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Broadcasters rise to the challenge of machine learning OUTLINED

By Ann-Marie Corvin Hollywood would tell us that the rise of AI will wipe out the human race, but the BBC, Unbabel and Videogorillas are experimenting with machine learning on a far more practical level to better serve audiences. During the Sunday morning session on AI – ‘Driving the Next Wave of Innovation’, Dave Bevan, a senior broadcast systems developer from BBC News Labs, said that the broadcaster wanted to use machine learning to help its journalists wrestling with the “tsunami of content” they face when covering major events.

Bevan said: “Think about the General Election in June [in the UK], where a whole range of outside sources come in. How can we use rich metadata and apply machine learning techniques to the thousands of journalists in our London newsrooms trying to find content in our system?” According to Bevan, initial experiments with ML have focused on speech-to-text, where News Labs has taken 250 hours worth of subtitles from broadcast output and used it as a test model to feed into the machine learning process. Elsewhere,

the broadcaster is using ML applications to clear music rights for broadcast, while Bevan revealed that one of the BBC’s online channels is using ML to produce programming schedules. “That’s just for one evening, but we are starting to be approached by very traditional people in the BBC who are wondering what this technology can do for them,” he added. Fellow panellist Marcelo Lebre, VP of engineering at Portuguese translation software company Unbabel, is also working on practical AI applications, and unveiled an

M Mounts up for Leica M 0.8 lenses CW Sonderoptic

Machine learning has many practical applications

AI-powered, human-refined video translation app, Unbabel for Video, during the session. Alex Zhukov, CTO at Ukrainian-based Videogorillas, tried to ramp up the Hollywood

Adding fi bre to the range Theatrixx

By David Fox By Mark Hallinger The new Leica M Mount for Arri Alexa Mini and Amira cameras allows them to use the Leica M 0.8 lenses (which have only recently started shipping). “They are really small, lightweight and full-frame lenses, which is really important right now,” said CW Sonderoptic’s marketing manager, Laura Kaufmann. “If it was a PL or other mount, the lenses would be way bigger.” There is also an adapter for Red cameras (made by Red),

CW Sonderoptic’s Laura Kaufmann with a Leica M 0.8 lens on an Alexa Mini

but this has been created by CW Sonderoptic, which builds Leica’s cine lenses. The mount will ship next month. There are five M 0.8 lenses: 12, 24, 28 and 35mm (all f1.4)

and the exceptionally wide 50-N, which opens up to f0.95, and covers full-frame (24x36mm sensors). The full set costs €39,500. 12.B75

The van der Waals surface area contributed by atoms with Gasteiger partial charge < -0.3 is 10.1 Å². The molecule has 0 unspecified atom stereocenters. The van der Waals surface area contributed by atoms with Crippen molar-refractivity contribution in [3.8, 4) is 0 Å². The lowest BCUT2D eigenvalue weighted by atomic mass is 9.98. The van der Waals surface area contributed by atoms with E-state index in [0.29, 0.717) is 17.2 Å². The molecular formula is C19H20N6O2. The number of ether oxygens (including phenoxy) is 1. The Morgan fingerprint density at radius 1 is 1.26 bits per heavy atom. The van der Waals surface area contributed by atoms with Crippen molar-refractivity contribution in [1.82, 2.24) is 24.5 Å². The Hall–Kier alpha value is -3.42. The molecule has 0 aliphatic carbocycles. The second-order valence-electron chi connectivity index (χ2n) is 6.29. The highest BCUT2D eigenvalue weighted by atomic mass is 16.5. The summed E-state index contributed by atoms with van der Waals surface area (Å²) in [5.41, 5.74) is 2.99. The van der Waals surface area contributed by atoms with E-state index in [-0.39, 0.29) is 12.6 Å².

Lietuvos Rytas TV enters Stratus sphere

element with a futuristic-style app which is powered by ML and neural networks to capture and process objects in real time, like Schwarzenegger’s robot in Terminator 2.

Theatrixx has extended its line of professional xVision video converters with the release of the TX and the RX, which offer optical fibre connectivity. The new units feature robust enclosures with protected connectors and built-in power supplies, as do all products across the range. They feature either an SDI and reclocked loop-thru or dual reclocked SDI outputs. They support resolutions up to 1080p60 (3G-SDI) and are fully compatible with existing video SFP-based fibre transmitters

and receivers. They are of modular design and can be ordered in single-mode or multi-mode versions, as well as with a choice of fibre connectors, including Neutrik OpticalCON Duo or Quad and ST. More connectors are also available upon request. The xVision fibre converters (TX and RX) are available now, and the company said more models will follow. A rack mount prototype showcased on the stand features the same reliable electronics housed in up to eight hot-swappable and reversible modules. 8.E31

Grass Valley

tv,” said Audrius Berdikšlis, LR TV’s CTO. Stratus By David Fox offers smooth integration with its existing distribution Lithuanian channel systems, broadcast and Lietuvos Rytas TV has web, and will allow its signed a deal at IBC to journalists to access row) Stefan Weidmer, Grass Valley; Kalvis Baumanis, upgrade its newsroom with (Back existing content proxies for Hannu Pro; Pascal Demême, GV; (front row) Albertas Morkevicius, Audrius Berdik!lis, and Vidmantas Strimoutis – all of Lietuvos Rytas TV Grass Valley’s GV Stratus fast NLE editing remotely. video production and The tight integration content management system, Hannu Pro and includes K2 media between GV Stratus and Edius with related equipment. The servers and Edius high-res and will allow journalists to mix and upgrade is driven primarily by a proxy editing seats. It will give move low-res and high-res need to better integrate social Lietuvos Rytas TV the “flexibility assets, including so-called wild media with its news output and a to grow as our business needs files from citizen journalists across move to HD for news (the rest of require and to be effective for the multiple sites, and perform full the channel is already HD). ready-to-air news production for editing in the field. The upgrade The upgrade is being carried live broadcasting and the content will go live early next year. 1.D11 out with Baltic system integrator delivery for the news portal lrytas.

04 IBC D4 2017 v3 Final.indd 1

Prototype on stand: The product will soon be available in a rackmount system

17/09/2017 17:33

IBC2017 Daily D4 Monday 18 September 2017  

The official newspaper of IBC2017